Danish Curator Clausen Pederson is working upon a project to recover the remains of a 16th-century shipwreck. The Gagiana, as the ship was named, sunk on its famous journey to Istanbul’s sultan. It had a large treasure on board, much of which remains preserved but under the deep sea. Now, Pederson is working along with the Croatian government and a large team to make the treasure of the shipwreck available to art lovers across the globe.
The Gagiana began its journey in the 16th century from Venice in Italy. The ship was laden with a variety of items, including wine glasses, chandeliers, cannons & cannonballs, beads, leather-framed spectacles and a rather peculiar 170-foot long roll of embroidered silk. This impressive assortment of items came from cities across Europe – Vienna, Venice, Nuremberg, Berlin and Lumbeck. The final destination for this ship was the Ottoman sultan Murad III in Istanbul for his new palace.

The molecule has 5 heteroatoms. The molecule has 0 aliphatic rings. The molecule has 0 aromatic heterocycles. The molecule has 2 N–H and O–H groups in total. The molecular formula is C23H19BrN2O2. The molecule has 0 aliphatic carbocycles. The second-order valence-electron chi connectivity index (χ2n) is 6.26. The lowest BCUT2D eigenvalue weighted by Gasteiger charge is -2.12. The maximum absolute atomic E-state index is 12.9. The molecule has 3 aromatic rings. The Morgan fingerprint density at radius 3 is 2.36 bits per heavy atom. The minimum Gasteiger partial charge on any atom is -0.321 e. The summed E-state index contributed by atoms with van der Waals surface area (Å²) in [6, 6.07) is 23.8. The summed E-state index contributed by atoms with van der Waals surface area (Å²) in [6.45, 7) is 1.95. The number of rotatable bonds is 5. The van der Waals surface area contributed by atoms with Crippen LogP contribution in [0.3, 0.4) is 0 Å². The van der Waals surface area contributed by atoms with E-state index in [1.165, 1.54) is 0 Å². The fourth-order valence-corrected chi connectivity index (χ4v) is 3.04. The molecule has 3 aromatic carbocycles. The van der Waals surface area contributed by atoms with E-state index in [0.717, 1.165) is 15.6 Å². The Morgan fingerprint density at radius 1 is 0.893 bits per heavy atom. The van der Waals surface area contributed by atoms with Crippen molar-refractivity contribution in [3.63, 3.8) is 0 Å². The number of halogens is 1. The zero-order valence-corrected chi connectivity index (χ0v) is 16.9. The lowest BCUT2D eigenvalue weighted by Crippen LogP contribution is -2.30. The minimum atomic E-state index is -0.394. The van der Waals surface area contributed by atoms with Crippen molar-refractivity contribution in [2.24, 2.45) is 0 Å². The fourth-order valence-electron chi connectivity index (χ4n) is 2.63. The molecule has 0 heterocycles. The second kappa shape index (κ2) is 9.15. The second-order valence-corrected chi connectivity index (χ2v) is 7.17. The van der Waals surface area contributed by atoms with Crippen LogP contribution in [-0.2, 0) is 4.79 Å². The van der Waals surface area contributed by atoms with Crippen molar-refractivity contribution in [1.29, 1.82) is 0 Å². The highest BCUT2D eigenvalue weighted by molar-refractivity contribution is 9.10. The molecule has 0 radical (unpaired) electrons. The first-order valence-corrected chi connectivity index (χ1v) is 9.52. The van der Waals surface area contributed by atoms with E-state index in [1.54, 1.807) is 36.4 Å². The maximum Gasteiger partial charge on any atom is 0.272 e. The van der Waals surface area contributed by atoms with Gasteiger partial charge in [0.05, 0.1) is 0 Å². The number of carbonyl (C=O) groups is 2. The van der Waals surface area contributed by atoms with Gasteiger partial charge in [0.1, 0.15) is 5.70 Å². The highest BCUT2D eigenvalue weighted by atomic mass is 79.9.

However, the ship never reached its destination. Nobody knows why, but the ship sank in the Adriatic Sea near the coast of Croatia. Over the years, many legends about this mysterious sinking have emerged. The most popular one suggests that the ship was drowned by the captain who ran away with the diamonds on board. The ship was insured and hence a full catalogue of its items survive even today. One set was diamonds was mentioned in these papers, but it said that there was another which never was.
For centuries, the drowned ship rested beneath the waters. Then, in the 1960s, some divers chanced upon the shipwreck and found its treasure, much of which was surprisingly well-preserved. Only a small fraction of the treasure was recovered while the rest was allowed to remain on the seabed. Even among the items recovered, only a small fraction has ever been shown to the public (and exclusively within Croatia). However, now the Croatian government has shown in making the full treasure available for a larger audience. In this endeavour, Clausen Pederson has been a strong supporter.
Pederson has been seeking support from the shipping industry, who might be interested in this glorious part of the shipping history. The exhibition, whenever it occurs, might be available in multiple locations outside Croatia.